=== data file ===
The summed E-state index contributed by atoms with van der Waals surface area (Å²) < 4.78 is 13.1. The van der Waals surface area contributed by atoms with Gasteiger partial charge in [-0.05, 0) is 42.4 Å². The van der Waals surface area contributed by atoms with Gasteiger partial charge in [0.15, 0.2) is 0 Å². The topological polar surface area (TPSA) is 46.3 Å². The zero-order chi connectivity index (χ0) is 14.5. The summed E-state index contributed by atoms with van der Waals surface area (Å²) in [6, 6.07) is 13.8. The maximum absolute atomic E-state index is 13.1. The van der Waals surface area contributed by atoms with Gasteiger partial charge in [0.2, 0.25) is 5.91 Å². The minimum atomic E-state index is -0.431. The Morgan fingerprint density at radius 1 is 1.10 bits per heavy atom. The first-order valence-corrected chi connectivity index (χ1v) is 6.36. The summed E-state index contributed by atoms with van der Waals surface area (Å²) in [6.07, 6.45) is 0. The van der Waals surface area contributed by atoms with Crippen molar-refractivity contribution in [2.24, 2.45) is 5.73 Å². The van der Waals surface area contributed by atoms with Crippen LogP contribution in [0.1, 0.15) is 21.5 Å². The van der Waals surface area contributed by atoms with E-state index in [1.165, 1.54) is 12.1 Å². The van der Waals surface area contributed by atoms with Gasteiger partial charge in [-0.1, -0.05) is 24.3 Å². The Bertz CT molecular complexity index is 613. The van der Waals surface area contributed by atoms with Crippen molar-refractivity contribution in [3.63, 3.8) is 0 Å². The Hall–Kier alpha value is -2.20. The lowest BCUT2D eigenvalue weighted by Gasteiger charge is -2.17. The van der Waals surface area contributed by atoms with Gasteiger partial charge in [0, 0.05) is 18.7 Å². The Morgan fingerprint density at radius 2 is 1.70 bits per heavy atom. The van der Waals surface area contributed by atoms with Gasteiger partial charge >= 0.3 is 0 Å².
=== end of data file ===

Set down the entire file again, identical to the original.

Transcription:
The summed E-state index contributed by atoms with van der Waals surface area (Å²) < 4.78 is 13.1. The van der Waals surface area contributed by atoms with Gasteiger partial charge in [-0.05, 0) is 42.4 Å². The van der Waals surface area contributed by atoms with Gasteiger partial charge in [0.15, 0.2) is 0 Å². The topological polar surface area (TPSA) is 46.3 Å². The zero-order chi connectivity index (χ0) is 14.5. The summed E-state index contributed by atoms with van der Waals surface area (Å²) in [6, 6.07) is 13.8. The maximum absolute atomic E-state index is 13.1. The van der Waals surface area contributed by atoms with Gasteiger partial charge in [0.2, 0.25) is 5.91 Å². The minimum atomic E-state index is -0.431. The Morgan fingerprint density at radius 1 is 1.10 bits per heavy atom. The first-order valence-corrected chi connectivity index (χ1v) is 6.36. The summed E-state index contributed by atoms with van der Waals surface area (Å²) in [6.07, 6.45) is 0. The van der Waals surface area contributed by atoms with Crippen molar-refractivity contribution in [2.24, 2.45) is 5.73 Å². The van der Waals surface area contributed by atoms with Crippen LogP contribution in [0.1, 0.15) is 21.5 Å². The van der Waals surface area contributed by atoms with E-state index in [1.165, 1.54) is 12.1 Å². The van der Waals surface area contributed by atoms with Gasteiger partial charge in [-0.1, -0.05) is 24.3 Å². The Bertz CT molecular complexity index is 613. The van der Waals surface area contributed by atoms with Crippen molar-refractivity contribution in [3.63, 3.8) is 0 Å². The Hall–Kier alpha value is -2.20. The lowest BCUT2D eigenvalue weighted by Gasteiger charge is -2.17. The van der Waals surface area contributed by atoms with Gasteiger partial charge in [0, 0.05) is 18.7 Å². The Morgan fingerprint density at radius 2 is 1.70 bits per heavy atom. The van der Waals surface area contributed by atoms with Gasteiger partial charge >= 0.3 is 0 Å².